Phuket business operators and organizations are having an outcry on the national government’s order prohibiting local governments and members of the private sector from procuring COVID-19 vaccines independently.
Prime Minister Prayut Chan-o-cha had previously announced in a press briefing that, for the time being, only the national government can order vaccines and distribute it to the local government units as part of the upcoming immunization program.
Private businesses and hospitals, on the other hand, are barred from making procurement deals on their own.
In response, 14 associations in Phuket got together and signed a petition which they will be forwarding to the Prime Minister’s office seeking a reversal of the said order. The associations cited the currently sluggish economy of the province, which was once Thailand’s prime tourist destination, in asking for permission to independently purchase vaccines.
The Prince of Songkla University had recently published a survey that demonstrated a significant drop in per capita income in Phuket from February and September of 2019.
The survey also found that workers in Phuket are only earning THB1,984 per month on average. This is a far cry from the THB3,044 poverty threshold that the government declared from the same period last year.
According to Thai Hotels Association (South) Vice President Suksit Suvunditkul, they are seeking the government’s reversal of the order. He said that Health Minister Anutin Charnvirakul had voiced no opposition to their independent acquisition of vaccines, provided that the vaccine they purchase have been given approval by the Food and Drug Administration.
The lack of opposition from the Public Health Minister was seen as a sign that the national government is allowing the procurement of vaccines by local government administrators, with whom the Phuket business operators have worked with to create a vaccination plan for the province.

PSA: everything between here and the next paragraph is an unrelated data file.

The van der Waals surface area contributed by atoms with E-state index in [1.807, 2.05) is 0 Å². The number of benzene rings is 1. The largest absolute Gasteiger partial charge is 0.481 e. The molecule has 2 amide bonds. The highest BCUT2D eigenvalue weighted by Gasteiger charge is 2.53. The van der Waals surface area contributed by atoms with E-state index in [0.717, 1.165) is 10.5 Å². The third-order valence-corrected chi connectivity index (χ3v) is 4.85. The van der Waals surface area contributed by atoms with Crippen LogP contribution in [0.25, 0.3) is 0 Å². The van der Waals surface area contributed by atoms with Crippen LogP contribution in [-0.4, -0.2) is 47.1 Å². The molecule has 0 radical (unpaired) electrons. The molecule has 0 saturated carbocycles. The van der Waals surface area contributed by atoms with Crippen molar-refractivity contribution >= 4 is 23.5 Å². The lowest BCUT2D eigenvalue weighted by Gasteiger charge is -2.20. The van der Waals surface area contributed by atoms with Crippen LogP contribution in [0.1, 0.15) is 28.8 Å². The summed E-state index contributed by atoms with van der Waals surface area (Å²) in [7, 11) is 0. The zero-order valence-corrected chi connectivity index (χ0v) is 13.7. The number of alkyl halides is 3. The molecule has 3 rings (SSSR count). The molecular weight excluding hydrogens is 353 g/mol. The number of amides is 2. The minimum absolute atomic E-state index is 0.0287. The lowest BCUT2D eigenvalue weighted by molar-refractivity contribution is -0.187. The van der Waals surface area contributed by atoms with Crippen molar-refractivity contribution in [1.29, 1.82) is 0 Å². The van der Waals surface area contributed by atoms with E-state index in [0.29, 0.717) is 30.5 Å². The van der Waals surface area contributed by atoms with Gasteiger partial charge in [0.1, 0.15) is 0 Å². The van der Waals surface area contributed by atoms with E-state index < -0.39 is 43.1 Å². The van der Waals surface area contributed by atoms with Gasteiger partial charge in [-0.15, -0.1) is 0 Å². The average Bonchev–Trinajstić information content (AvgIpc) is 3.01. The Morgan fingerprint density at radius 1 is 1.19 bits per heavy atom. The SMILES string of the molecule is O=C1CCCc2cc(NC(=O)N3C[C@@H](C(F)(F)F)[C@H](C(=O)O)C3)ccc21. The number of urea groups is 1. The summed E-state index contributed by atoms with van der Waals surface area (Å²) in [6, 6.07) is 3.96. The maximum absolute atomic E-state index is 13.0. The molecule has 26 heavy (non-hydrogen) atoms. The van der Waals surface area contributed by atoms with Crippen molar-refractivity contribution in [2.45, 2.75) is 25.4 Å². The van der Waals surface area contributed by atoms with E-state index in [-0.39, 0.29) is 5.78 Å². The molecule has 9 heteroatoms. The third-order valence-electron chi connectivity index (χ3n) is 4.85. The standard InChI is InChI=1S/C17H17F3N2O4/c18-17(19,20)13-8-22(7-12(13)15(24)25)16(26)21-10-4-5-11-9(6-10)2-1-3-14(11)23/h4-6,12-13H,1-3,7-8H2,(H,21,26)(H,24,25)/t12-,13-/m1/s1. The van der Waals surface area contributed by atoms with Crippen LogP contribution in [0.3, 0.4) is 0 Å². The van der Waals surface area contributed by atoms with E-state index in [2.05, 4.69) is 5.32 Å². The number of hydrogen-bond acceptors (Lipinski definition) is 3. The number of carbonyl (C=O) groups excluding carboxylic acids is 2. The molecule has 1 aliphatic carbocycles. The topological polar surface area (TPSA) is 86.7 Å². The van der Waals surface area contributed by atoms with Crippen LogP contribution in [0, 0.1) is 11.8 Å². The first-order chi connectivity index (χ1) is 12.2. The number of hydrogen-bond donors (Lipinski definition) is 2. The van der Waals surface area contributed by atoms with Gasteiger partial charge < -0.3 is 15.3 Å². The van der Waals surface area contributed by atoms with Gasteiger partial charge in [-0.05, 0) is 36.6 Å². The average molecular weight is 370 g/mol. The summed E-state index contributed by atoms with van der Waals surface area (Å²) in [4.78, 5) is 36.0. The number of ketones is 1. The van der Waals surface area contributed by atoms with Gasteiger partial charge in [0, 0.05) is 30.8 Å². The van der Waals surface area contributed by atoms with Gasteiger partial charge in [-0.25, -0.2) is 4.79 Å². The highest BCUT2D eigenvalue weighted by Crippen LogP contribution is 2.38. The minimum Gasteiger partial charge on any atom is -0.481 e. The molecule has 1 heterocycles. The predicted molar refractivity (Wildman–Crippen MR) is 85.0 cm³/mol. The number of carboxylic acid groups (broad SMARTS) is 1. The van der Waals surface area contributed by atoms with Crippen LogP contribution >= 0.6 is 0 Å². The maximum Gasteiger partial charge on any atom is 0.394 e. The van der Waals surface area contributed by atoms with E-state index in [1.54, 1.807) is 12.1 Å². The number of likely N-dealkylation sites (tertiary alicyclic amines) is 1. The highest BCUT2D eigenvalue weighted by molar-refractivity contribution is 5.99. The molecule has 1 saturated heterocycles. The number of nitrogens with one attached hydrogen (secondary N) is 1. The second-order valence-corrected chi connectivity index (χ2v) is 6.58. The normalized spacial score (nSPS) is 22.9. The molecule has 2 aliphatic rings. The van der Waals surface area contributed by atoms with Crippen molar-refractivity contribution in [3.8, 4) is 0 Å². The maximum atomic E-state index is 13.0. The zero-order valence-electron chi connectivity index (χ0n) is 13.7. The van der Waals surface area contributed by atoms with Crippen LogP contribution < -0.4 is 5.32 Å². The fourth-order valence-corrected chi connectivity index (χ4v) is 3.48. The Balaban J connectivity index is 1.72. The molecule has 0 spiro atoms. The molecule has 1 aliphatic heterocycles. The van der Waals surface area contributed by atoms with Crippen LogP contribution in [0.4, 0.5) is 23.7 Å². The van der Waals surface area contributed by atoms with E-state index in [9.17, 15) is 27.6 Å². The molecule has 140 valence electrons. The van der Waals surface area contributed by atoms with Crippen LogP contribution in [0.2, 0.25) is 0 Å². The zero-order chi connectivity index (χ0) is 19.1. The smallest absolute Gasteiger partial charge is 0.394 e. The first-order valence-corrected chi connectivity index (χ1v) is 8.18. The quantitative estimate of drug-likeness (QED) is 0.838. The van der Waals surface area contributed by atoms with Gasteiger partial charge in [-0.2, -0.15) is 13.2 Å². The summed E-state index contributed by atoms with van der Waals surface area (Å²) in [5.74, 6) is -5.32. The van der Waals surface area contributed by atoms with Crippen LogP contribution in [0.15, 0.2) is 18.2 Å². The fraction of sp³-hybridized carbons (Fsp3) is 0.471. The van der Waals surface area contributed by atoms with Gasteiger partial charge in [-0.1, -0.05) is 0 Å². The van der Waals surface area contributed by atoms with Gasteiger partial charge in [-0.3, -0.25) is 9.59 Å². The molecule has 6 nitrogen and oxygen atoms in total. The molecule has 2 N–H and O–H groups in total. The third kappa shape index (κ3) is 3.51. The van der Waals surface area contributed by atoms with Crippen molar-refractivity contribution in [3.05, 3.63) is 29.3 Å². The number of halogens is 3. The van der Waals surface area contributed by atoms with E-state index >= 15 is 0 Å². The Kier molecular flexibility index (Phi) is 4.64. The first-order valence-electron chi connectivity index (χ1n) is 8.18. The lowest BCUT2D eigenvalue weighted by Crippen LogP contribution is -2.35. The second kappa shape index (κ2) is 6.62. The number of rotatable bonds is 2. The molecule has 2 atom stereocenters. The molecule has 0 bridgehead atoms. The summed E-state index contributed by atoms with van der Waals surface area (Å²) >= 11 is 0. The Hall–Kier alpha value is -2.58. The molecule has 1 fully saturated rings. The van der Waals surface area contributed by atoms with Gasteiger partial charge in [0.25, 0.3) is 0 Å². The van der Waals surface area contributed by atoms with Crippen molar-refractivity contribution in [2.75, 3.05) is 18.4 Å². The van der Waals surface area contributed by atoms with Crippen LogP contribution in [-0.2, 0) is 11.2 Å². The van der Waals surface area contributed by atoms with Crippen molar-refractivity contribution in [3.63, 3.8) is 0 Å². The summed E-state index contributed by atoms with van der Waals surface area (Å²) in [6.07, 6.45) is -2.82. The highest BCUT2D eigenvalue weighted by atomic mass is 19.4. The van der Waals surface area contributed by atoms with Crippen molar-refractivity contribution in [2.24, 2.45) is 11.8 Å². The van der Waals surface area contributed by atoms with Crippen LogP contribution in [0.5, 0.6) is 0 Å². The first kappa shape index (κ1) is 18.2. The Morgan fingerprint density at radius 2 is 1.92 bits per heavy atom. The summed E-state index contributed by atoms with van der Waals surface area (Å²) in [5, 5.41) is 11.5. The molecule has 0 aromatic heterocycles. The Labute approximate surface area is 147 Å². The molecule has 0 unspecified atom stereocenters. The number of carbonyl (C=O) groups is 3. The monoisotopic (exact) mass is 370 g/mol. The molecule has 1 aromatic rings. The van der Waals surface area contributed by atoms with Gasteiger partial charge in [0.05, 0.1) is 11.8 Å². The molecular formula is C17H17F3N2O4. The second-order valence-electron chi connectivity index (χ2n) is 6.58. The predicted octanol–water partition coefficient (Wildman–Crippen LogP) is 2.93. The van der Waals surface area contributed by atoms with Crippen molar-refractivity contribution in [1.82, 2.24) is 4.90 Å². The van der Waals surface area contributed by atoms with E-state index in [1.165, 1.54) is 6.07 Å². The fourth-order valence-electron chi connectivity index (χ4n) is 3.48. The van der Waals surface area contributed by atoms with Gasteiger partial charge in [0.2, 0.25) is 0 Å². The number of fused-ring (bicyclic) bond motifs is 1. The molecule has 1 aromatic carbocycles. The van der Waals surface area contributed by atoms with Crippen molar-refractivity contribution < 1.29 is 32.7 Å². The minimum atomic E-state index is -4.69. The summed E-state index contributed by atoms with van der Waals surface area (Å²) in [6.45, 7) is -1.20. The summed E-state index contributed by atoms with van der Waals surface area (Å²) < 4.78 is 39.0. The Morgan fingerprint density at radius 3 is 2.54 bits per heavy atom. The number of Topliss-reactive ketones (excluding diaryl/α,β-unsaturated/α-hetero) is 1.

The private sector said that is willing to shoulder vaccinations for their own employees. Provincial administrators including city mayors, on the other hand, have announced that they have earmarked funds for vaccinating their citizens.
Both parties in Phuket agree that the vaccinations are the province’s only hope to rise as soon as possible from the economic damage caused by the COVID-19 pandemic.
“The Phuket economy is heavily dependent on tourism, accounting for 94% of provincial income. Almost eight months without inbound and domestic flights last year made all stakeholders suffer from a lack of cash, mounting debts, and increasing lawsuits regarding financial disputes,” the group said in their letter to Prime Minister Prayut.
The letter also added that the tourism industry in the entire nation, not just Phuket, took a serious blow from the second outbreak that started in Samut Sakhon in the middle of December.
THA President Marisa Sukosol Nunbhakdi said that the hotel industry is barely breaking even, with low occupancy rates in destinations like Chiang Mai and Phuket. 100 employees at least were laid off just this week by their employers, she added.
Although initially supporting the initiative, Minister Anutin suddenly announced this week that private sectors and provincial administrators are disallowed from directly importing vaccines from manufacturers.